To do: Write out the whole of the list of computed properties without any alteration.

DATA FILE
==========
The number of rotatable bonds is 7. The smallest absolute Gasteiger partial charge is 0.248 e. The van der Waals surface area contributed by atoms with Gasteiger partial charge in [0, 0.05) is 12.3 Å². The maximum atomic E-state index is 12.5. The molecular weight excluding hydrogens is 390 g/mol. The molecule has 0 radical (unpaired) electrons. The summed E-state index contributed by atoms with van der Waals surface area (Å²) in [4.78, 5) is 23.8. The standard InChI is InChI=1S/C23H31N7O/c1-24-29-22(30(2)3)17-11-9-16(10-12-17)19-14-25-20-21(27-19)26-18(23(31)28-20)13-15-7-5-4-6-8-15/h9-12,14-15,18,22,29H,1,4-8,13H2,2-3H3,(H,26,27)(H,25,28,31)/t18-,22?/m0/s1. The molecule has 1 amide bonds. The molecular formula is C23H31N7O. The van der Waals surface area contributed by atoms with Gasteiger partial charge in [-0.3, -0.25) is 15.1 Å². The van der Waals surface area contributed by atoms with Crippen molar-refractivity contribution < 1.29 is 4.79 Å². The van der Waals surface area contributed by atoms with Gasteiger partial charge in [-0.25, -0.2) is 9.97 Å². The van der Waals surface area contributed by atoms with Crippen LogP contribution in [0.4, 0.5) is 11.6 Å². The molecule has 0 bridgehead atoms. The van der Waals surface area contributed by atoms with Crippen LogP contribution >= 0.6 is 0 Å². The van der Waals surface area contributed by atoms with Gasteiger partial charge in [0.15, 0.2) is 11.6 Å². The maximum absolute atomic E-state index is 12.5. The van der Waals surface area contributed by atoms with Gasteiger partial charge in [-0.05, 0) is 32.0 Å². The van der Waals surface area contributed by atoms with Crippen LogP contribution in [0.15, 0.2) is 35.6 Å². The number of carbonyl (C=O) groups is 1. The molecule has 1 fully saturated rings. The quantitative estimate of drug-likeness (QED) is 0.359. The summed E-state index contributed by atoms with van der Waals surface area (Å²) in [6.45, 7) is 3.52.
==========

The number of rotatable bonds is 7. The smallest absolute Gasteiger partial charge is 0.248 e. The van der Waals surface area contributed by atoms with Gasteiger partial charge in [0, 0.05) is 12.3 Å². The maximum atomic E-state index is 12.5. The molecular weight excluding hydrogens is 390 g/mol. The molecule has 0 radical (unpaired) electrons. The summed E-state index contributed by atoms with van der Waals surface area (Å²) in [4.78, 5) is 23.8. The standard InChI is InChI=1S/C23H31N7O/c1-24-29-22(30(2)3)17-11-9-16(10-12-17)19-14-25-20-21(27-19)26-18(23(31)28-20)13-15-7-5-4-6-8-15/h9-12,14-15,18,22,29H,1,4-8,13H2,2-3H3,(H,26,27)(H,25,28,31)/t18-,22?/m0/s1. The molecule has 1 amide bonds. The molecular formula is C23H31N7O. The van der Waals surface area contributed by atoms with Gasteiger partial charge in [-0.3, -0.25) is 15.1 Å². The van der Waals surface area contributed by atoms with Crippen molar-refractivity contribution < 1.29 is 4.79 Å². The van der Waals surface area contributed by atoms with Gasteiger partial charge in [-0.25, -0.2) is 9.97 Å². The van der Waals surface area contributed by atoms with Crippen LogP contribution in [0.4, 0.5) is 11.6 Å². The molecule has 0 bridgehead atoms. The van der Waals surface area contributed by atoms with Crippen LogP contribution >= 0.6 is 0 Å². The van der Waals surface area contributed by atoms with Gasteiger partial charge in [0.15, 0.2) is 11.6 Å². The maximum absolute atomic E-state index is 12.5. The van der Waals surface area contributed by atoms with Gasteiger partial charge in [-0.05, 0) is 32.0 Å². The van der Waals surface area contributed by atoms with Crippen LogP contribution in [0.15, 0.2) is 35.6 Å². The number of carbonyl (C=O) groups is 1. The molecule has 1 fully saturated rings. The quantitative estimate of drug-likeness (QED) is 0.359. The summed E-state index contributed by atoms with van der Waals surface area (Å²) in [6.45, 7) is 3.52.